Gallagher, the comedian best known for the “Sledge-O-Matic,” noted that people must like crowds because wherever you see a crowd, you see a lot of people. This observation is not altogether facetious when describing air travelers. Every day hundreds of thousands of flyers seem to prefer to deal with the crowds associated with air travel—perhaps “endure the crowds” is a better description—rather than make use of other, roomier, but slower forms of transportation.
The presence of other travelers in close proximity to us, repeatedly invading our personal space, does however, take its toll in increasing our levels of stress. But why does the nearness of strangers make us anxious? And what can we do to avoid that anxiety when traveling?
Each one of us has our own “personal space,” an invisible area around our body that, when penetrated by others, makes us feel uncomfortable, sometimes even afraid. The boundaries around our personal space expand or contract depending on, for the most part, the relationships we have with the people who approach us.
For strangers, that boundary is set at about a foot and a half, but this distance changes too. For instance, all other things being equal—which of course is rarely the case when considering human interaction—pairs of men keep greater distances from each other than pairs of women. And male/female pairs get the closest—unless the interaction is threatening, in which case women allow the most space. (Interestingly, the popular notion that a person’s cultural background affects the boundaries of his personal space has not been convincingly borne out by research.)
How does the concept of personal space help us understand why we feel anxious when traveling? Dr. Jonathan Bricker, Staff Scientist in the Department of Psychology at the University of Washington studies the behavior of air travelers and the causes of their stress. Bricker has found, not surprisingly, that standing in line at airports—being crammed cheek-to-jowl with others—is one of the biggest stressors in air travel today. And that stress is hardly alleviated when passengers find themselves in crowed departure areas or sitting on airplanes packed to capacity.
“The constant crowding that happens to travelers can make them feel trapped,” says Bricker, “and the response to that entrapment is fear.”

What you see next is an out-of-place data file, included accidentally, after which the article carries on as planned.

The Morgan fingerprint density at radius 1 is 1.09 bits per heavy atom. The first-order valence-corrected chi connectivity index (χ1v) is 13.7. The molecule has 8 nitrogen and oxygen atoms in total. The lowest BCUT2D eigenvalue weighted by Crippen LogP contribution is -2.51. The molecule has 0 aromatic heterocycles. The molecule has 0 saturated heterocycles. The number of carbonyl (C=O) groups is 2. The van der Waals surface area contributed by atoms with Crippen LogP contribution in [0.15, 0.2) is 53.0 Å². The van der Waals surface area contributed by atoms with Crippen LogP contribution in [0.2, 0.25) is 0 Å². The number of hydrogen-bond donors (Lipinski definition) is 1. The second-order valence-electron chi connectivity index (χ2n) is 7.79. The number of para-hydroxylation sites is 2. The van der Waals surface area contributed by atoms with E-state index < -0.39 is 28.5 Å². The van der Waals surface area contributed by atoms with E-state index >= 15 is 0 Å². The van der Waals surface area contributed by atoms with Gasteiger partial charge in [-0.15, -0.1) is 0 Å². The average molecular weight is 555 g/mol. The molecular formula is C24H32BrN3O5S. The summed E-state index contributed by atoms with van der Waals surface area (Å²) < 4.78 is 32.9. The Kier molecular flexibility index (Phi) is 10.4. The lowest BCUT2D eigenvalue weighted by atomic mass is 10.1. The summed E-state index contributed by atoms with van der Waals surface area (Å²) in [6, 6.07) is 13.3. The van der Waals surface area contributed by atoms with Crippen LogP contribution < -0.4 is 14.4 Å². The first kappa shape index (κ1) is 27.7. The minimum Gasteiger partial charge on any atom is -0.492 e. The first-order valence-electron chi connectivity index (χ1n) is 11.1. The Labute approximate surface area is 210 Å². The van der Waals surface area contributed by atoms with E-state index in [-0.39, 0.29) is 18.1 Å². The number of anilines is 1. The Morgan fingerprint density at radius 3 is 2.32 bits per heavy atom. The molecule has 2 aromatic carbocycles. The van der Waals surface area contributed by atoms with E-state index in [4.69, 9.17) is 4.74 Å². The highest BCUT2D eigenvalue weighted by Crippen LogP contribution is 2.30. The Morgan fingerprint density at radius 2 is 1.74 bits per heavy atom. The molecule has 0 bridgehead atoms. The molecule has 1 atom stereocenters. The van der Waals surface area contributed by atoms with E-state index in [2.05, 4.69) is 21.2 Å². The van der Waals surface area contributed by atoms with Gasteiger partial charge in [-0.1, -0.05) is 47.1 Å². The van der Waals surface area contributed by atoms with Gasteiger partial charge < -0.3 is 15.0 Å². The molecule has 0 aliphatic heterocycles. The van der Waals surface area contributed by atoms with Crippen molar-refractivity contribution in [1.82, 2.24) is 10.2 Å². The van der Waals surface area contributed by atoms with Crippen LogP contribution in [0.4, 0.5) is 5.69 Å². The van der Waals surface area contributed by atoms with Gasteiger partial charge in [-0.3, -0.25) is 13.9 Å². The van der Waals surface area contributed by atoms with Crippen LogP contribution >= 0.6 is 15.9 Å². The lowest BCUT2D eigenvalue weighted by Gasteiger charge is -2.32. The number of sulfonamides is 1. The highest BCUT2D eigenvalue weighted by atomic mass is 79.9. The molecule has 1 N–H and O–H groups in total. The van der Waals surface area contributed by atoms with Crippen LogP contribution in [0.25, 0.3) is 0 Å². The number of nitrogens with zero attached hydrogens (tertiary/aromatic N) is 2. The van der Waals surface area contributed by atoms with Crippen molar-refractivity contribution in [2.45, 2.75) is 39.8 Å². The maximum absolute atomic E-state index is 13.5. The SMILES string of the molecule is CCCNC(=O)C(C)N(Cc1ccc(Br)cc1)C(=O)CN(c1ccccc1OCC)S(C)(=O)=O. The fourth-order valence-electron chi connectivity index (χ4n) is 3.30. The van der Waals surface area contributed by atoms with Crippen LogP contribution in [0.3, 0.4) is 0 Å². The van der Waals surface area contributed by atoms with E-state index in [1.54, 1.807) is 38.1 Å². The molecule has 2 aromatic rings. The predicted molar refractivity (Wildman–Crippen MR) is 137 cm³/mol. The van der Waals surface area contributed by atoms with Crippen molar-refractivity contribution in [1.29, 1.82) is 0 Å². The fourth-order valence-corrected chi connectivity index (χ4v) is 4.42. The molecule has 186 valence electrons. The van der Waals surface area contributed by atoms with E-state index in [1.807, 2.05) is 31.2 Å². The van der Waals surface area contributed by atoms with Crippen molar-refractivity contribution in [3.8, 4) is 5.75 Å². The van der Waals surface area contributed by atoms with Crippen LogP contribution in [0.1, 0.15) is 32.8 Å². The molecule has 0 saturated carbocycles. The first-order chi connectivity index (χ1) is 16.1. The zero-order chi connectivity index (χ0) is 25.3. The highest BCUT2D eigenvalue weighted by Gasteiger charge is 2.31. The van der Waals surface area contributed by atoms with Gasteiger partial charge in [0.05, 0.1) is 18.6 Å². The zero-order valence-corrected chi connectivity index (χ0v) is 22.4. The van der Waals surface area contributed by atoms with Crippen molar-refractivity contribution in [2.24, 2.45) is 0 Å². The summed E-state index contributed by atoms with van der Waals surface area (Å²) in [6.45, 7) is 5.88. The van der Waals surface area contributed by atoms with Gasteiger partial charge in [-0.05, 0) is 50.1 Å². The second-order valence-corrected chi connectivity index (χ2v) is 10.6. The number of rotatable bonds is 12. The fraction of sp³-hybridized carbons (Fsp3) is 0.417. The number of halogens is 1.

So what can you do to defend the boundaries of your personal space against intrusion and thereby reduce the stress of travel? Here are a few tips if you don’t want others invading your space.
Maximize the number of vacant seats between you and others.
Select a seat that is not immediately on a pedestrian throughway.
Choose what environmental psychologists call “sociofugal seating.” These are arrangements of chairs that discourage social interaction. Seats that are in straight lines, that do not closely face one another, or even better, that are positioned back-to-back are examples of sociofugal seating.
Keep your face buried in activities like reading or paper work, hunch over your task, appear preoccupied, look down, and for sure don’t make eye contact.
Set up physical barriers. For example hold a newspaper up in front of you and place personal items on adjoining chairs. Erect psychological barriers by “tying” yourself to another object or person. For instance, watching a television can prevent people from positioning themselves between you and the monitor; striking up a conversation with a person one seat away can discourage people from sitting between the two of you.
Finally, spend more on your transportation and lodging. As Dr. Bricker notes, “Much of what is purchased in ‘luxury’ travel is personal space.”
If none of these techniques work, remind yourself that most of the people who are intruding into your personal space are having their personal spaces invaded by you. There is some sense of comfort knowing you are all in the same boat… or airplane.